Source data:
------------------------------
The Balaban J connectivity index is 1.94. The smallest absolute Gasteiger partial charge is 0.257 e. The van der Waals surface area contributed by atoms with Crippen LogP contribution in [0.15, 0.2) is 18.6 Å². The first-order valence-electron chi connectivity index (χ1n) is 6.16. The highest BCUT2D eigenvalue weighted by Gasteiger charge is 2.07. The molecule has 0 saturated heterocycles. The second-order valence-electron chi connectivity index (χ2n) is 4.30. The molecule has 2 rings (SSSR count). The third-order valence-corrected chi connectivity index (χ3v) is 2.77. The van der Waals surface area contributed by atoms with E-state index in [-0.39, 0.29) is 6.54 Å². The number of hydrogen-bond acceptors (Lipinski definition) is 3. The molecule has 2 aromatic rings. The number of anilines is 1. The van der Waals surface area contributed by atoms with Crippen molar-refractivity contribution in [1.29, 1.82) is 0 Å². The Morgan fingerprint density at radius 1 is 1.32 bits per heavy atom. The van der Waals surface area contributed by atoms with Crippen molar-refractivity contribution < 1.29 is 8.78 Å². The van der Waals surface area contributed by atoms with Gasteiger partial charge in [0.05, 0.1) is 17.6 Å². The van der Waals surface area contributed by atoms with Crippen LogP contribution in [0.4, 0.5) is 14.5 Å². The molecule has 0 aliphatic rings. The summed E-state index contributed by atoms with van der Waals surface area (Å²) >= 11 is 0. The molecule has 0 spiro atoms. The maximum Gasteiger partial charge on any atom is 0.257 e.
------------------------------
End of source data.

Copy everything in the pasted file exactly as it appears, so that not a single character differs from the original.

The Balaban J connectivity index is 1.94. The smallest absolute Gasteiger partial charge is 0.257 e. The van der Waals surface area contributed by atoms with Crippen LogP contribution in [0.15, 0.2) is 18.6 Å². The first-order valence-electron chi connectivity index (χ1n) is 6.16. The highest BCUT2D eigenvalue weighted by Gasteiger charge is 2.07. The molecule has 0 saturated heterocycles. The second-order valence-electron chi connectivity index (χ2n) is 4.30. The molecule has 2 rings (SSSR count). The third-order valence-corrected chi connectivity index (χ3v) is 2.77. The van der Waals surface area contributed by atoms with E-state index in [-0.39, 0.29) is 6.54 Å². The number of hydrogen-bond acceptors (Lipinski definition) is 3. The molecule has 2 aromatic rings. The number of anilines is 1. The van der Waals surface area contributed by atoms with Crippen molar-refractivity contribution in [1.29, 1.82) is 0 Å². The Morgan fingerprint density at radius 1 is 1.32 bits per heavy atom. The van der Waals surface area contributed by atoms with Crippen molar-refractivity contribution < 1.29 is 8.78 Å². The van der Waals surface area contributed by atoms with Gasteiger partial charge in [0.05, 0.1) is 17.6 Å². The van der Waals surface area contributed by atoms with Crippen LogP contribution in [0.4, 0.5) is 14.5 Å². The molecule has 0 aliphatic rings. The summed E-state index contributed by atoms with van der Waals surface area (Å²) >= 11 is 0. The molecule has 0 spiro atoms. The maximum Gasteiger partial charge on any atom is 0.257 e.